SEATTLE — Amazon is lobbying the public with proposed guidelines for lawmakers to adopt when crafting legislation around the use of facial-recognition technology. Amazon’s own software, Rekognition, has been put to the test by rights groups such as the ACLU, who have come to troubling conclusions about racial bias and threats to civil liberties.
The online retail giant’s CEO and wealthiest man in the world, Jeff Bezos, enjoys deep ties to the CIA via a $600 million cloud-computing contract with Amazon Web Services (AWS) he struck in 2014, prior to taking over the Washington Post. AWS is also a top contender for a Defense Department cloud-computing contract to the tune of $10 billion, the winner of which is expected to be announced in March.
In the meantime, the Pentagon is currently investigating whether Amazon created a conflict of interest in the process by rehiring Deap Ubhi, an AWS employee who went on to work for the Defense Department where he “helped guide the U.S. military’s cloud computing efforts,” according to the Post. Today, Ubhi is General Manager at AWS.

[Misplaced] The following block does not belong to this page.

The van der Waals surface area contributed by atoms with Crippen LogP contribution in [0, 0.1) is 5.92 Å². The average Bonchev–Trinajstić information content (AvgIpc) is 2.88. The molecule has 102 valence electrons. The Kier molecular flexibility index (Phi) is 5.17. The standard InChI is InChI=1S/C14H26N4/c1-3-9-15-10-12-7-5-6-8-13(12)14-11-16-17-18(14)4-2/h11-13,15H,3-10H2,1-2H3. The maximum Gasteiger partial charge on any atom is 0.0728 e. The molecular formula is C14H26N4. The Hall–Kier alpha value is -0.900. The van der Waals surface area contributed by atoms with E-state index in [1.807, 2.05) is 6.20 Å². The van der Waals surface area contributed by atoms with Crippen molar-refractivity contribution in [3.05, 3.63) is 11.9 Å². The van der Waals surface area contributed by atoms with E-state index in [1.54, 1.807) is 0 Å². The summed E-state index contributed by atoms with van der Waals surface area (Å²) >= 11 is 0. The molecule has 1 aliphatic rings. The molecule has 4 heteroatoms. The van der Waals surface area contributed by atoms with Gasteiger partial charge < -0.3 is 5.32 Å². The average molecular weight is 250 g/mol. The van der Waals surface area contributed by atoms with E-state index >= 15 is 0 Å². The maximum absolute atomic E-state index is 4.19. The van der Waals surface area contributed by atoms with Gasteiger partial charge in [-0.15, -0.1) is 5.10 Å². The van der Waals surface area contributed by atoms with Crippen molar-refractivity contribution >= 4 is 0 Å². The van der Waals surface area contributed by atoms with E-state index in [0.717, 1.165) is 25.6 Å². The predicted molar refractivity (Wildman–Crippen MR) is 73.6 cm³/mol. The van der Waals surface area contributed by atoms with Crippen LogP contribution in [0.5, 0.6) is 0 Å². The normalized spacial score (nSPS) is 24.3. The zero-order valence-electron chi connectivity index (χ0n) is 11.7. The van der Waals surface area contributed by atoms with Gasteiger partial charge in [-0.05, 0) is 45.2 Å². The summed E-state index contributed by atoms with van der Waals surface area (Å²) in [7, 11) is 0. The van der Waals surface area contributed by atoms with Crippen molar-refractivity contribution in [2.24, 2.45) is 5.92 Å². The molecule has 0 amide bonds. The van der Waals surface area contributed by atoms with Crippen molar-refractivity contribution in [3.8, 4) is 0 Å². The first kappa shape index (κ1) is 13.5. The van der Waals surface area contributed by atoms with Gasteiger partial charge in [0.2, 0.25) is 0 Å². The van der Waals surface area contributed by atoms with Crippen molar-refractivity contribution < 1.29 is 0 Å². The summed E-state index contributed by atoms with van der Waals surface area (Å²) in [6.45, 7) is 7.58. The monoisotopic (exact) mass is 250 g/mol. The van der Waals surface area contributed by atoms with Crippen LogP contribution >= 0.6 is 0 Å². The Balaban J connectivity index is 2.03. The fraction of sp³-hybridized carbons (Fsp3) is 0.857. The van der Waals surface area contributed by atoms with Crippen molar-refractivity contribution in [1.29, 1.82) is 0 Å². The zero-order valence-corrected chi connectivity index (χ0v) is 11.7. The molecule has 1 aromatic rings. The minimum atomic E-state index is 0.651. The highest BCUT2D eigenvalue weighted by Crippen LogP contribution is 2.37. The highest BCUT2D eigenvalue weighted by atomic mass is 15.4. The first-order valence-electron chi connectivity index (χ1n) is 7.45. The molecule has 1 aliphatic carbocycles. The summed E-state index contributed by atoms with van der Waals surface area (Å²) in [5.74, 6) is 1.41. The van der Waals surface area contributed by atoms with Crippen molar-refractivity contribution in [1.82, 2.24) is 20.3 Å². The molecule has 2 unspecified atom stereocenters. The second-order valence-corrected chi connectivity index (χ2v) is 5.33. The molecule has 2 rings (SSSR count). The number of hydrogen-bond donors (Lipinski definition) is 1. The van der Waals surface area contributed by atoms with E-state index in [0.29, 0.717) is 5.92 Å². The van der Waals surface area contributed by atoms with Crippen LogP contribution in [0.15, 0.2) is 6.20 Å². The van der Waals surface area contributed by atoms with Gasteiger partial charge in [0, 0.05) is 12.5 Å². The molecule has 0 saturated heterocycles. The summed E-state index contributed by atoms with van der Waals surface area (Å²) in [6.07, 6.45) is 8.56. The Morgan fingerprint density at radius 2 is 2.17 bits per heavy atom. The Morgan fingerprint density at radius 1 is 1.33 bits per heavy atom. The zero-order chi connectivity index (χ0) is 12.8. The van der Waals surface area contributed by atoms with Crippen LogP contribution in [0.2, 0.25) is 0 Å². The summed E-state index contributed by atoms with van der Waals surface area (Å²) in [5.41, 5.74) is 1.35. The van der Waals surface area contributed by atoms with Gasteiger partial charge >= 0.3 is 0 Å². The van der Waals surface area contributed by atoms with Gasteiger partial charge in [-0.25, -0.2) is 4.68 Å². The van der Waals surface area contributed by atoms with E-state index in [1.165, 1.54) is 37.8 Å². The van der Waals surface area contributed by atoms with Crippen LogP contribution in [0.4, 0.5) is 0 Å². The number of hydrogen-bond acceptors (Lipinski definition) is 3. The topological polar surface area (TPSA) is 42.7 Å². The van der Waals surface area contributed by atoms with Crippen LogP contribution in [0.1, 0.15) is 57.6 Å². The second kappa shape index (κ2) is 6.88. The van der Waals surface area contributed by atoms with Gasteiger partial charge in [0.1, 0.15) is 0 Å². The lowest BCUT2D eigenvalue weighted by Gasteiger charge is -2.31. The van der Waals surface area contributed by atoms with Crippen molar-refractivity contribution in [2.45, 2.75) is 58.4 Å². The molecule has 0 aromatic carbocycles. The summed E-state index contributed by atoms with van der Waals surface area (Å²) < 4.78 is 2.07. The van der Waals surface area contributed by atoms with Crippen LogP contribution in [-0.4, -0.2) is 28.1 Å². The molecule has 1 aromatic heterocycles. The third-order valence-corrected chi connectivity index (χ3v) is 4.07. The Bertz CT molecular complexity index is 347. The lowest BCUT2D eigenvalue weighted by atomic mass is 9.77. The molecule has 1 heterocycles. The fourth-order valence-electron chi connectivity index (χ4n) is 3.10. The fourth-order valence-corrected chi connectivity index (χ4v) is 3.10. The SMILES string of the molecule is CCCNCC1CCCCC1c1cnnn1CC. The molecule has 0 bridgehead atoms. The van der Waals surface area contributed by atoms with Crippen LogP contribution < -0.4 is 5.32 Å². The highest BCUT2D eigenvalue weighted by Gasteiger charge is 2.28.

In favor of a little regulation, with the emphasis on little
Bezos’ ties to the national security state through AWS are immense, but the triple digit billionaire’s furnishing of surveillance tools to the police state are no less disturbing.
On Thursday, the company released proposed guidelines for Congress to consider when regulating facial-recognition technology. As Mashable’s Rachel Kraus notes, “it is a pre-emptive strike, that allows the company to say ‘we are in favor of regulation,’ while also making sure that the regulation is not too cumbersome.”
Amazon combines its data with police to target "at-risk" areas with fake Amazon boxes with Amazon GPS technology planted inside (and Amazon doorbell cameras watching on) to entrap would-be burglarshttps://t.co/e3Cy96HRBl